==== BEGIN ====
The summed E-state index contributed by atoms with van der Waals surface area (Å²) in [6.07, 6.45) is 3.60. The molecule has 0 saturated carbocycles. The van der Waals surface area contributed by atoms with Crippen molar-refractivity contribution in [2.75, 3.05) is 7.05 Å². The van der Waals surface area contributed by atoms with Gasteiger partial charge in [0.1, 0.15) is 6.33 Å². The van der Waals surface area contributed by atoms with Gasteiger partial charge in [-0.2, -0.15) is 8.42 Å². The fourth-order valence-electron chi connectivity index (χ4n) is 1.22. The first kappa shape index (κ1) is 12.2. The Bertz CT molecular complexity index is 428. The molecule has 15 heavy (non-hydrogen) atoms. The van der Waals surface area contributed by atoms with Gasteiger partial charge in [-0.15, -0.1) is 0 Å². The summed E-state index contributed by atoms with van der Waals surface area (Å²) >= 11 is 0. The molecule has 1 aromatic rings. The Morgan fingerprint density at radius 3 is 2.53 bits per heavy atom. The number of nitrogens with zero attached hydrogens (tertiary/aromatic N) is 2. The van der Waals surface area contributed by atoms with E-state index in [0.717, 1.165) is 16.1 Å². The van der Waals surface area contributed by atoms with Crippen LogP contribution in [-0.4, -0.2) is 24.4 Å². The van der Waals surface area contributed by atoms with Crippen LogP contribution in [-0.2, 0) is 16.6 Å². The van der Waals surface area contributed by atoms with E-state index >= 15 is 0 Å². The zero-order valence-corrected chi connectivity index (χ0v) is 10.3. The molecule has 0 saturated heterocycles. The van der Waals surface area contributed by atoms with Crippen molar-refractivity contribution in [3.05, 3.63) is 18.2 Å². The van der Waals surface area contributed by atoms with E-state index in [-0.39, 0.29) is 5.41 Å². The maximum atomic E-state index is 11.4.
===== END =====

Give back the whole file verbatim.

The summed E-state index contributed by atoms with van der Waals surface area (Å²) in [6.07, 6.45) is 3.60. The molecule has 0 saturated carbocycles. The van der Waals surface area contributed by atoms with Crippen molar-refractivity contribution in [2.75, 3.05) is 7.05 Å². The van der Waals surface area contributed by atoms with Gasteiger partial charge in [0.1, 0.15) is 6.33 Å². The van der Waals surface area contributed by atoms with Gasteiger partial charge in [-0.2, -0.15) is 8.42 Å². The fourth-order valence-electron chi connectivity index (χ4n) is 1.22. The first kappa shape index (κ1) is 12.2. The Bertz CT molecular complexity index is 428. The molecule has 15 heavy (non-hydrogen) atoms. The van der Waals surface area contributed by atoms with Gasteiger partial charge in [-0.15, -0.1) is 0 Å². The summed E-state index contributed by atoms with van der Waals surface area (Å²) >= 11 is 0. The molecule has 1 aromatic rings. The Morgan fingerprint density at radius 3 is 2.53 bits per heavy atom. The number of nitrogens with zero attached hydrogens (tertiary/aromatic N) is 2. The van der Waals surface area contributed by atoms with E-state index in [0.717, 1.165) is 16.1 Å². The van der Waals surface area contributed by atoms with Crippen LogP contribution in [-0.4, -0.2) is 24.4 Å². The van der Waals surface area contributed by atoms with Crippen LogP contribution in [-0.2, 0) is 16.6 Å². The van der Waals surface area contributed by atoms with E-state index >= 15 is 0 Å². The zero-order valence-corrected chi connectivity index (χ0v) is 10.3. The molecule has 0 saturated heterocycles. The van der Waals surface area contributed by atoms with Crippen molar-refractivity contribution in [3.05, 3.63) is 18.2 Å². The van der Waals surface area contributed by atoms with E-state index in [-0.39, 0.29) is 5.41 Å². The maximum atomic E-state index is 11.4.